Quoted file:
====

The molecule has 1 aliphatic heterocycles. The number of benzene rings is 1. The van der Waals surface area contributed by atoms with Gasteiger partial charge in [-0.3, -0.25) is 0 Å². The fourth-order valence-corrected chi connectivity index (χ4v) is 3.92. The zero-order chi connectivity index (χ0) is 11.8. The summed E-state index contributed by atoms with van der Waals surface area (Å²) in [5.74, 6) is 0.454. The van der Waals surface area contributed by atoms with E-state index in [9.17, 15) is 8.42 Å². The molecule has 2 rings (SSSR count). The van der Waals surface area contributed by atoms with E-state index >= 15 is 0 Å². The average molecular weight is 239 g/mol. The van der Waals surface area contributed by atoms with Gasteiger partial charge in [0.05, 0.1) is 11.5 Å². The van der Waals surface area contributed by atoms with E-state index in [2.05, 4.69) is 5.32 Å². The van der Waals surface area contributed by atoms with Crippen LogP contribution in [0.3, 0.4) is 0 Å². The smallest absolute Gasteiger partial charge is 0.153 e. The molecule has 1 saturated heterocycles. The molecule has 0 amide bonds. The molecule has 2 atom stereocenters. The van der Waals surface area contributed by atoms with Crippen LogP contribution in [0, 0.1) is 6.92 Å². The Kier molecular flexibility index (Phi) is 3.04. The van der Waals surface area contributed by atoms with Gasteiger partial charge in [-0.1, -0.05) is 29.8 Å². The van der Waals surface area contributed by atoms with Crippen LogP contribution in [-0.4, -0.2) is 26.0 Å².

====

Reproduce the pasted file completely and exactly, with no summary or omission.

The molecule has 1 aliphatic heterocycles. The number of benzene rings is 1. The van der Waals surface area contributed by atoms with Gasteiger partial charge in [-0.3, -0.25) is 0 Å². The fourth-order valence-corrected chi connectivity index (χ4v) is 3.92. The zero-order chi connectivity index (χ0) is 11.8. The summed E-state index contributed by atoms with van der Waals surface area (Å²) in [5.74, 6) is 0.454. The van der Waals surface area contributed by atoms with E-state index in [9.17, 15) is 8.42 Å². The molecule has 2 rings (SSSR count). The van der Waals surface area contributed by atoms with E-state index >= 15 is 0 Å². The average molecular weight is 239 g/mol. The van der Waals surface area contributed by atoms with Gasteiger partial charge in [0.05, 0.1) is 11.5 Å². The van der Waals surface area contributed by atoms with E-state index in [2.05, 4.69) is 5.32 Å². The van der Waals surface area contributed by atoms with Crippen LogP contribution in [0.3, 0.4) is 0 Å². The smallest absolute Gasteiger partial charge is 0.153 e. The molecule has 1 saturated heterocycles. The molecule has 0 amide bonds. The molecule has 2 atom stereocenters. The van der Waals surface area contributed by atoms with Crippen LogP contribution in [0, 0.1) is 6.92 Å². The Kier molecular flexibility index (Phi) is 3.04. The van der Waals surface area contributed by atoms with Gasteiger partial charge in [-0.1, -0.05) is 29.8 Å². The van der Waals surface area contributed by atoms with Crippen LogP contribution in [-0.4, -0.2) is 26.0 Å².